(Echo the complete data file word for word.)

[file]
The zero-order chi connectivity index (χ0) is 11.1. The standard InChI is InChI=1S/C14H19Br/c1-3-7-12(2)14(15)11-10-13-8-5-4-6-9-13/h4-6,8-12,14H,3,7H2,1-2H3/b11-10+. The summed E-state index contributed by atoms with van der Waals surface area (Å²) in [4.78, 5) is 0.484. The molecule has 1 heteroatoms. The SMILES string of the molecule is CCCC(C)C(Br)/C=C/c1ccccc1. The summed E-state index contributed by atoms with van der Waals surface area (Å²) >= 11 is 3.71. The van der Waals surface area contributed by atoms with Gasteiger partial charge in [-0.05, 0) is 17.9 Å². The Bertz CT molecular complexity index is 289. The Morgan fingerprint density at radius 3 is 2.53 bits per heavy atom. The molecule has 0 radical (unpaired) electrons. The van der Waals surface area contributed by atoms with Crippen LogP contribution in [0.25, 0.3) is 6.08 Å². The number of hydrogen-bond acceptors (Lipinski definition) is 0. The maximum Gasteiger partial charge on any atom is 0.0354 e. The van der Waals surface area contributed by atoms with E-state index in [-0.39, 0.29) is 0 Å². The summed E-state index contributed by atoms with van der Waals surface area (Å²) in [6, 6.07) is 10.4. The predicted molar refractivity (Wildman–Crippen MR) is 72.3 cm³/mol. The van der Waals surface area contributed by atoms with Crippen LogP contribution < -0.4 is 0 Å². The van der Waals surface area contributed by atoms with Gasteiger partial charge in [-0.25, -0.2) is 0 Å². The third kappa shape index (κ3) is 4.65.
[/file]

The zero-order chi connectivity index (χ0) is 11.1. The standard InChI is InChI=1S/C14H19Br/c1-3-7-12(2)14(15)11-10-13-8-5-4-6-9-13/h4-6,8-12,14H,3,7H2,1-2H3/b11-10+. The summed E-state index contributed by atoms with van der Waals surface area (Å²) in [4.78, 5) is 0.484. The molecule has 1 heteroatoms. The SMILES string of the molecule is CCCC(C)C(Br)/C=C/c1ccccc1. The summed E-state index contributed by atoms with van der Waals surface area (Å²) >= 11 is 3.71. The van der Waals surface area contributed by atoms with Gasteiger partial charge in [-0.05, 0) is 17.9 Å². The Bertz CT molecular complexity index is 289. The Morgan fingerprint density at radius 3 is 2.53 bits per heavy atom. The molecule has 0 radical (unpaired) electrons. The van der Waals surface area contributed by atoms with Crippen LogP contribution in [0.25, 0.3) is 6.08 Å². The number of hydrogen-bond acceptors (Lipinski definition) is 0. The maximum Gasteiger partial charge on any atom is 0.0354 e. The van der Waals surface area contributed by atoms with E-state index in [-0.39, 0.29) is 0 Å². The summed E-state index contributed by atoms with van der Waals surface area (Å²) in [6, 6.07) is 10.4. The predicted molar refractivity (Wildman–Crippen MR) is 72.3 cm³/mol. The van der Waals surface area contributed by atoms with Crippen LogP contribution < -0.4 is 0 Å². The van der Waals surface area contributed by atoms with Gasteiger partial charge in [-0.25, -0.2) is 0 Å². The third kappa shape index (κ3) is 4.65.